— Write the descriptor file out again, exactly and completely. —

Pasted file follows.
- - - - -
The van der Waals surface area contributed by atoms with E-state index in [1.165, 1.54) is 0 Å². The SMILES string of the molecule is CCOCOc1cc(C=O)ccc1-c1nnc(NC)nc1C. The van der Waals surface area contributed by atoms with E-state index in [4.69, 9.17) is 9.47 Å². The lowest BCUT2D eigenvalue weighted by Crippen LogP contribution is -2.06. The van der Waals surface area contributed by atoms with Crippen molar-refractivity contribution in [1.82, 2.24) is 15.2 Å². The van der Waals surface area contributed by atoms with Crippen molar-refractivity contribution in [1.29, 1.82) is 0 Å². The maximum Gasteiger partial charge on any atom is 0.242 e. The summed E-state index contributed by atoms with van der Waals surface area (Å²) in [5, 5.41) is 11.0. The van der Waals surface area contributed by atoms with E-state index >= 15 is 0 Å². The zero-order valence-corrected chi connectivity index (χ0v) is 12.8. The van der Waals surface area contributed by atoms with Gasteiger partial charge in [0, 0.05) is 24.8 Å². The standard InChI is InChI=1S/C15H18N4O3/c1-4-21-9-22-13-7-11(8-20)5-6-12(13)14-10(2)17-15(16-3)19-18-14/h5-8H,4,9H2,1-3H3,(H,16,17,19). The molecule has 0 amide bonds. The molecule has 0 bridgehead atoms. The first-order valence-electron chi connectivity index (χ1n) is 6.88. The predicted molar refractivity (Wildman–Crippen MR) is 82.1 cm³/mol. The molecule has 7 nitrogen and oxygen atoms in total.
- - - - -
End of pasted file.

The van der Waals surface area contributed by atoms with E-state index in [1.165, 1.54) is 0 Å². The SMILES string of the molecule is CCOCOc1cc(C=O)ccc1-c1nnc(NC)nc1C. The van der Waals surface area contributed by atoms with E-state index in [4.69, 9.17) is 9.47 Å². The lowest BCUT2D eigenvalue weighted by Crippen LogP contribution is -2.06. The van der Waals surface area contributed by atoms with Crippen molar-refractivity contribution in [1.82, 2.24) is 15.2 Å². The van der Waals surface area contributed by atoms with Crippen molar-refractivity contribution in [1.29, 1.82) is 0 Å². The maximum Gasteiger partial charge on any atom is 0.242 e. The summed E-state index contributed by atoms with van der Waals surface area (Å²) in [5, 5.41) is 11.0. The van der Waals surface area contributed by atoms with E-state index >= 15 is 0 Å². The zero-order valence-corrected chi connectivity index (χ0v) is 12.8. The van der Waals surface area contributed by atoms with Gasteiger partial charge in [0, 0.05) is 24.8 Å². The standard InChI is InChI=1S/C15H18N4O3/c1-4-21-9-22-13-7-11(8-20)5-6-12(13)14-10(2)17-15(16-3)19-18-14/h5-8H,4,9H2,1-3H3,(H,16,17,19). The molecule has 0 amide bonds. The molecule has 0 bridgehead atoms. The first-order valence-electron chi connectivity index (χ1n) is 6.88. The predicted molar refractivity (Wildman–Crippen MR) is 82.1 cm³/mol. The molecule has 7 nitrogen and oxygen atoms in total.